The old saying goes, “If you want something done ask the busiest person in the room.” Many of us have been that person at one time or another, or felt a pang of guilt or envy because we weren’t. As lawyers we are expected to burn the candle at both ends. Successful lawyers not only do their work and handle their cases, but are also active in their community and profession. As every rainmaker knows, the key to bringing in new business is contacts and visibility! However, what is seldom mentioned is that the price of this success is often organizational burnout, stress, anxiety, and depression.
Of all the mindless behaviors a lawyer can engage in this is by far the one I am most guilty of. I became a lawyer because I wanted to be of service to others, so for many years when someone asked me to join an organization, board or accept an appointment, my immediate and unqualified response was, “Yes!” Well it didn’t take long for those 10 to 12 hour days at the office to be followed by hours of lunch, evening, and weekend meetings. Before long nearly every minute of my days, weeks, and weekends were booked. I was the busiest person in the room – and I was miserable!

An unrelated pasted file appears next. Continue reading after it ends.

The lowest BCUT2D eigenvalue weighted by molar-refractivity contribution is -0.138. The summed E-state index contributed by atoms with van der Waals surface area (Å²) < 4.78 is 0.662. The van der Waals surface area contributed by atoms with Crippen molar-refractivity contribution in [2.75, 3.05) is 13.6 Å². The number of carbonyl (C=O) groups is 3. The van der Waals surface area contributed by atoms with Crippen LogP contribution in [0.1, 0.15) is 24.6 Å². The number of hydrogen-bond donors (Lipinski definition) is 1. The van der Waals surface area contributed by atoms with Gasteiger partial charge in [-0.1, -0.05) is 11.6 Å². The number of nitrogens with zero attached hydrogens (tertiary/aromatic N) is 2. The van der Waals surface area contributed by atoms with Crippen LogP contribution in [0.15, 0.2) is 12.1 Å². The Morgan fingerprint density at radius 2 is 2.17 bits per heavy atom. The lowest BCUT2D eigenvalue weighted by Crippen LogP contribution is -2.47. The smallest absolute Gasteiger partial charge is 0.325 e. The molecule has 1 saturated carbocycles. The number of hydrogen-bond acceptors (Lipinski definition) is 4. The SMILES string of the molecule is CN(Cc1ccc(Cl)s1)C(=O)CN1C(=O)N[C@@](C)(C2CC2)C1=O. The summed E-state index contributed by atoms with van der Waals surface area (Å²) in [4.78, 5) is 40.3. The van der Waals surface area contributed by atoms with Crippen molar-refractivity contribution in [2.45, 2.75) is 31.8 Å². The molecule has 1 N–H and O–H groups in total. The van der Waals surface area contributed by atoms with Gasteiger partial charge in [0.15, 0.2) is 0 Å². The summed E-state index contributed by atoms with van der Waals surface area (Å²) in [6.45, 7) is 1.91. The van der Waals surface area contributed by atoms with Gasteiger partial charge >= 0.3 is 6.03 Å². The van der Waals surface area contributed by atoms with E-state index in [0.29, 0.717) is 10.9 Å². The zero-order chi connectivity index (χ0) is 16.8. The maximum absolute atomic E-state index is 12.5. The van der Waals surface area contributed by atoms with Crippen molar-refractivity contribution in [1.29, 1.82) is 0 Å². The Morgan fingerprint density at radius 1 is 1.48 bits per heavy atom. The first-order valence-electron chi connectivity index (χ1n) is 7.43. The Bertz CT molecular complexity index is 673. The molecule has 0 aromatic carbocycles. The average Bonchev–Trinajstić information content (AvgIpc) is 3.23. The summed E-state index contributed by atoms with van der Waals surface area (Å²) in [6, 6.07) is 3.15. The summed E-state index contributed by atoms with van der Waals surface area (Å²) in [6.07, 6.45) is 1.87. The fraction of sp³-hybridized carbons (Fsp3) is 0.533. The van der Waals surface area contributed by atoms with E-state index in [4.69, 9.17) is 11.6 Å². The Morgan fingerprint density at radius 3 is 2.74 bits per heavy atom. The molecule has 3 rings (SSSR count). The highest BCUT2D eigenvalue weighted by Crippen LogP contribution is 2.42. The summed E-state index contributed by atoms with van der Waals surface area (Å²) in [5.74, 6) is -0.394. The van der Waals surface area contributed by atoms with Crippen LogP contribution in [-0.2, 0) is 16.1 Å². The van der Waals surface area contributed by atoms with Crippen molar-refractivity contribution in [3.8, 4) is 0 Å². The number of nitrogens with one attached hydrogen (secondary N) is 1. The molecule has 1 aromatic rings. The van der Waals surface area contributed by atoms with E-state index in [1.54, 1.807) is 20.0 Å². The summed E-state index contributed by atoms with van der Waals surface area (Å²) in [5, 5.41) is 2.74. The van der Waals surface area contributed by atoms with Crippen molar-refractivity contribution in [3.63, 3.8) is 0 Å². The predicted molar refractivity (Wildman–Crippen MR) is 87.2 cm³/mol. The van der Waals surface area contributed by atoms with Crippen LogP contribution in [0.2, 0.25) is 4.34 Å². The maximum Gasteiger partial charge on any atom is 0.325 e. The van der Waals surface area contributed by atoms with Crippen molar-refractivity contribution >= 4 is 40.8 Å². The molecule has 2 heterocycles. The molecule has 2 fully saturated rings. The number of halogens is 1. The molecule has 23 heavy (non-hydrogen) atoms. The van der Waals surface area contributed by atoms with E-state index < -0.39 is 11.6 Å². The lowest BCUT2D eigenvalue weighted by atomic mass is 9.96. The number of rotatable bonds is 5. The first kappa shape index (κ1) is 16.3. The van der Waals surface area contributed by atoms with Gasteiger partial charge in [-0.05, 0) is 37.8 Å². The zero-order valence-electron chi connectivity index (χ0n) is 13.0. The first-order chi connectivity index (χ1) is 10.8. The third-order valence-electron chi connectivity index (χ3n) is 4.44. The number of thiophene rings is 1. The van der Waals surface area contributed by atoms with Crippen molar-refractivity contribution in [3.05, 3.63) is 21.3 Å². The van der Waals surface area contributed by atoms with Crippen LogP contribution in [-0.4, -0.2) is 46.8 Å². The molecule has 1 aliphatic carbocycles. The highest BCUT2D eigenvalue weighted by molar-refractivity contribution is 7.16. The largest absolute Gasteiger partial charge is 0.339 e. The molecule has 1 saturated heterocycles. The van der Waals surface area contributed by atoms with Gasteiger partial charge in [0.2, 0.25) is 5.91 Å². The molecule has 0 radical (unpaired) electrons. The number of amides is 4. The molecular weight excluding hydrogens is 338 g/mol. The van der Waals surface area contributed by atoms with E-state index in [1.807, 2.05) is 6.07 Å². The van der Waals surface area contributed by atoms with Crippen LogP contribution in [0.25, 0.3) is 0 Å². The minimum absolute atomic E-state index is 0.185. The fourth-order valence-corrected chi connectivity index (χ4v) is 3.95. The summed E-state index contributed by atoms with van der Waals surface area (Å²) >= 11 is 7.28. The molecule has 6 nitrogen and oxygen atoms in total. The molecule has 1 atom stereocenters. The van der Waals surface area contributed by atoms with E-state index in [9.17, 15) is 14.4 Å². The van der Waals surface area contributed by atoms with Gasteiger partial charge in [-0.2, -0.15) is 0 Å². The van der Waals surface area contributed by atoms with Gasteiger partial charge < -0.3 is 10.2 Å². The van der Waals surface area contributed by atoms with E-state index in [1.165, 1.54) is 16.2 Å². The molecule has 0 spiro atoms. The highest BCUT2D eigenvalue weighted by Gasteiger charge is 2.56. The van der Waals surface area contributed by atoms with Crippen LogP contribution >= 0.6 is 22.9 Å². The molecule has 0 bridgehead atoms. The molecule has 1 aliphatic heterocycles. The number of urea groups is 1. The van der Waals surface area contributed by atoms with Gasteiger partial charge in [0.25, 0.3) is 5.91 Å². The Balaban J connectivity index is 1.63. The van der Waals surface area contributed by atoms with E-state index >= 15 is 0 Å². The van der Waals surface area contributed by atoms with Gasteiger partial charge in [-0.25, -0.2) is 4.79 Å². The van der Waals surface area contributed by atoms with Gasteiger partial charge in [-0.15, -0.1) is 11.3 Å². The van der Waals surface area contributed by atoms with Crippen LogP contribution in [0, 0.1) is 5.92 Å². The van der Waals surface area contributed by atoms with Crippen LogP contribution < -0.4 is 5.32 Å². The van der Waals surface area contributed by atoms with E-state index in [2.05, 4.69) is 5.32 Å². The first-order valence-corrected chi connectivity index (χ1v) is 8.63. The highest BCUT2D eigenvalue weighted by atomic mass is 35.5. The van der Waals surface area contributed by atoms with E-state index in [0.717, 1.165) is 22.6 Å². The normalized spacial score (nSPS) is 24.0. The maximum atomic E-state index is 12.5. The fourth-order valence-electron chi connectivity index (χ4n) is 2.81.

An inflection point occurred a year or so ago when several prominent lawyers in my community unexpectedly passed away. I recall reading their obituaries, which were impressive by any standard. They were filled with good deeds and professional accolades. Both men had achieved professional successes I was aspiring to, and I felt a subtle pang of envy. Then it occurred to me to look into their causes of death, since the obituaries didn’t say. A little investigation revealed the heart breaking truth, both men who were at the peaks of their careers, had the same cause of death: suicide.
Yes. I had been envying the overworked, overextended, and over stressed lives of men who themselves saw no escape from their burdens save death. That was the last time I envied the busiest person in the room, or in that case, the busiest person to have left the room.
We will never know why those men decided to take their lives. But I know I saw a future I didn’t want. I was overextended, miserable, and suffering from organizational burnout. My burdens were heavy, and it never felt like I would have enough time to do it all. I was miserable, and for the most part I had chosen to be that way. I said yes, when I wanted to say no. I gave time and energy, when I had none left to give. I had packed my life with obligations, and squeezed out every opportunity for joy.
I’m still in the process of making room for joy, but it started with learning to say, “No.” Now I try to reserve my yeses for things that bring me excitement. I put recreation in my calendar and make it immovable, because each of us owes our life the duty of joy.